The first biopsy failed – they didn’t manage to get any useful results. At the second biopsy they managed to get enough tissue to confirm that I had adenocarcinoma in the head of the pancreas.

At the start of July I finally saw an oncologist. She was fantastic. I had a holiday booked in, and she said I could start chemotherapy as soon as I got back. She then left the hospital and I started again with a new one!!

I had a wonderful holiday, and came back early to start the chemo. But somehow there were delays. Some weeks later, I finally had my first dose of FOLFIRINOX.

I felt okay. I had a pump on my arm, and no side-effects at first. I thought it would be easy. Then I got a serious infection and was hospitalised for a week. It was eight weeks before I could get back to the chemotherapy. They put me on Gemcitabine after this, but it turned out my platelets couldn’t handle it. I ended up having 3 to 5 weeks between doses to be able to recover. That’s still the case, but better of late.

Making the most of my life

I must be made of tough stuff, because further scans have showed that over one year since I first saw my oncologist, despite all the delays and problems, there is still no growth in my cancer. It’s incredible! Why am I doing so well? I just don’t know. I don’t think they do either. She was telling me that this is not going to last forever, and I know that. But I intend to keep going and keep seeing people while I’m fit enough to do that.

I’m known amongst my friends and colleagues for always wearing this green jacket. I’ve been going on what I call “The Green Jacket Tour,” seeing everyone and doing the things I want to do.

I had the holiday of a lifetime in Scotland before my chemotherapy. We went all round the Highlands and even got halfway up Ben Nevis! I have wanted to do that for years. I cashed in my pensions and took my sister her husband and my niece with me. We had a great time! I’ve got tickets to an air show in a few weeks, and I’m really looking forward to that. It’s just important to do the things I’ve always wanted to do.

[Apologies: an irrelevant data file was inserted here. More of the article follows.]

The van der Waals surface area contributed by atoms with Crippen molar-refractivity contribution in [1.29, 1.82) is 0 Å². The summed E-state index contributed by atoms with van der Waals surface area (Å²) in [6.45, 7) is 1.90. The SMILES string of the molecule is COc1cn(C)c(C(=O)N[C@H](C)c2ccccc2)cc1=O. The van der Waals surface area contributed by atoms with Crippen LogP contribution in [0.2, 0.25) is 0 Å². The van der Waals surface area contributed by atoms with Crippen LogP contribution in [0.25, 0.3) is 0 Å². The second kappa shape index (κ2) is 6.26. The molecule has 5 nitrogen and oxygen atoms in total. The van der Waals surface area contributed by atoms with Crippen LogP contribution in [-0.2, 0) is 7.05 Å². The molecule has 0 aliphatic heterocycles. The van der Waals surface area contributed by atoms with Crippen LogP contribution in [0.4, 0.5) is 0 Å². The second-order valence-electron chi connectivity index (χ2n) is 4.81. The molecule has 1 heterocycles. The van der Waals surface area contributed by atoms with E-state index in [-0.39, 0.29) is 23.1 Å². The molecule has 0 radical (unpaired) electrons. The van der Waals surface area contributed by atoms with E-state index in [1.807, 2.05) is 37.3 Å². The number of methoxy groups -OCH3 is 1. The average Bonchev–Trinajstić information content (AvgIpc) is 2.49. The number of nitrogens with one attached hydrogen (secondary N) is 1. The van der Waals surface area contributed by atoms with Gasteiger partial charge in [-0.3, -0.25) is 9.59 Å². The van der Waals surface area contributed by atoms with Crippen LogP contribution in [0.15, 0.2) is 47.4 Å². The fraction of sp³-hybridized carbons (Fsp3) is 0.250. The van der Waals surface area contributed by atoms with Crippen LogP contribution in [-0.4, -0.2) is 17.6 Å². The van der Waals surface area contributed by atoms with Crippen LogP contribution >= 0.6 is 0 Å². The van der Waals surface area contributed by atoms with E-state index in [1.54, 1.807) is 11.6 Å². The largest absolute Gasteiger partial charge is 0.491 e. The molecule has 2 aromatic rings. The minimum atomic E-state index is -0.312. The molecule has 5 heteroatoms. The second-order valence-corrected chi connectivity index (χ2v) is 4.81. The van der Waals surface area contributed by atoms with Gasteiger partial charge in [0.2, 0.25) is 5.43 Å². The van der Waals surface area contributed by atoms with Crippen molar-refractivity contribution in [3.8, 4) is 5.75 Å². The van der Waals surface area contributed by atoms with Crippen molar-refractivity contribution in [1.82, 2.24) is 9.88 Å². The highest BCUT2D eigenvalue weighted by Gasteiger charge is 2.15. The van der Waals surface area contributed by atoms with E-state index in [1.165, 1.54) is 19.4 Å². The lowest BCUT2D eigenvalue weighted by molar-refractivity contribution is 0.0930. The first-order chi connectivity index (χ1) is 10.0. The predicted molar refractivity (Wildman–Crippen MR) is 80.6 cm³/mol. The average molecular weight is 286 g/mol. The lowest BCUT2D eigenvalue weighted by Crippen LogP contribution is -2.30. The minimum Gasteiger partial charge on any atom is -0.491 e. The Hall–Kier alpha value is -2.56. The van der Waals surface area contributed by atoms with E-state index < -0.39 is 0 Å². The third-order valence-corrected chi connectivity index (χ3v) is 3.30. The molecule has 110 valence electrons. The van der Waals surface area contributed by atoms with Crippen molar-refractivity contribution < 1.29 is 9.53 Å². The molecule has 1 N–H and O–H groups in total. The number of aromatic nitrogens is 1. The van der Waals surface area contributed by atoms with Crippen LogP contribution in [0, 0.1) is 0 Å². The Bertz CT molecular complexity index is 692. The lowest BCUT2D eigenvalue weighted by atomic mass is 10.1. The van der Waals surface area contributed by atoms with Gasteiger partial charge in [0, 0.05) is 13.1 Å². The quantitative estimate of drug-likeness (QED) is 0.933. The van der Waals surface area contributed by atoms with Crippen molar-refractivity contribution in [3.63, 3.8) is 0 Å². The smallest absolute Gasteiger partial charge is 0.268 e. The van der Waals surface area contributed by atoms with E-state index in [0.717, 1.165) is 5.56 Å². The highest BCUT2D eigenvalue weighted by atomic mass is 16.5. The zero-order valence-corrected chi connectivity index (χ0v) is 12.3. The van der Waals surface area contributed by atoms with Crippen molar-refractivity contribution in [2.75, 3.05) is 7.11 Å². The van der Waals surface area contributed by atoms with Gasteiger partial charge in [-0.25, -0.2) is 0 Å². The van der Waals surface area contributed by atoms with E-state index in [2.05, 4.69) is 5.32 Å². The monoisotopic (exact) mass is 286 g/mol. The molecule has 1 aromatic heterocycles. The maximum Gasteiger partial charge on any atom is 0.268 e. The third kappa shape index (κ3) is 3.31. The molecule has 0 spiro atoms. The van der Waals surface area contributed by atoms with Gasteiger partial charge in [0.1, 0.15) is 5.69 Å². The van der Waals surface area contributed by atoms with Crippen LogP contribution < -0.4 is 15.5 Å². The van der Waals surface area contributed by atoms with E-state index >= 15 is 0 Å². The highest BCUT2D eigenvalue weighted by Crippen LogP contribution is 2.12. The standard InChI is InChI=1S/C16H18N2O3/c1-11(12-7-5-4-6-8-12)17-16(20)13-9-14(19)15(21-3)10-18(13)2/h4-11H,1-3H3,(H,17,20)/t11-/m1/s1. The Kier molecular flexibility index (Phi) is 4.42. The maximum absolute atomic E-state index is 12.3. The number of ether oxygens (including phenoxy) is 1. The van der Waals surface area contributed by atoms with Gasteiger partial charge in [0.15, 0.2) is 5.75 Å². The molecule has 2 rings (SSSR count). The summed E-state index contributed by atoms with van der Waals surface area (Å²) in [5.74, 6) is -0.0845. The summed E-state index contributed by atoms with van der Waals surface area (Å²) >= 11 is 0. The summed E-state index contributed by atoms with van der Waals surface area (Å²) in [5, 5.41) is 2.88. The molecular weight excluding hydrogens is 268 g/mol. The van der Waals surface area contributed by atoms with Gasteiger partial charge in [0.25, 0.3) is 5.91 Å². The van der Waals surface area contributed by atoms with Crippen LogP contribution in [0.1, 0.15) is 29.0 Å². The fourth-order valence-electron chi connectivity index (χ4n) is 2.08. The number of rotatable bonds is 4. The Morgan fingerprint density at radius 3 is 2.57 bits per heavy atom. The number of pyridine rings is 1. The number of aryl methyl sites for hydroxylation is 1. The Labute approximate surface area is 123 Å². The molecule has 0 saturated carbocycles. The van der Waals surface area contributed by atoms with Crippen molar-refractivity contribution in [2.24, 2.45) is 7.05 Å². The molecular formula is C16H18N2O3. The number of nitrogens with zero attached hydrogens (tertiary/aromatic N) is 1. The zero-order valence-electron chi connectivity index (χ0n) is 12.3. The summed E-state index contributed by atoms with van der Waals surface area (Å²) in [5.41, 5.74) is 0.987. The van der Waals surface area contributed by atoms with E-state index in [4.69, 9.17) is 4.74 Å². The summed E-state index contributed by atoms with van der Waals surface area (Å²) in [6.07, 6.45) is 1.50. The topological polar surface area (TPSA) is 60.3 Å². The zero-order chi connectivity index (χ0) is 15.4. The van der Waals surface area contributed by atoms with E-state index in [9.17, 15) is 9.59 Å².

I’ve made a plan for the end of my life with a local hospice. I don’t want my family looking after me. I haven’t visited the hospice yet, and I’ve told my Palliative Nurse to focus on those who need it more than me for now.

I’ve arranged my funeral and my wake, and sorted out all my affairs so everything will be easy for my family. I’m keeping a few surprises for people! The funeral will be lots of fun. It should make everyone laugh! That’s how I want it to be. It means I can enjoy myself without focusing on the death side of things.

I feel lucky to have had this time to live. I wanted to share my story because, yes, it has been stressful and upsetting but I feel I can’t let that stop me from living my life. If there’s anything I want people to take away from my story, it isn’t all the problems. It’s that you can live a fulfilling life after a terminal diagnosis. I don’t know how long I have, so I want to make the most of it!

I’m already defying expectations by being here almost 18 months on. I have a bit of discomfort sometimes, and I need a little support, but given what’s happened I feel pretty good. My sister helps me with the shopping and looking after the house. I take a pragmatic approach, and I know I’m lucky to have a big social network. If I want to talk about it, I can.

That’s another thing that I want to come out of my experience. I want people to talk about their health more. One of my friends discovered that she had stage 3 breast cancer from me urging her to get it checked. If she had left it longer, she could’ve died, but now she is expected to make a full recovery. People need to talk about these things.

June 2022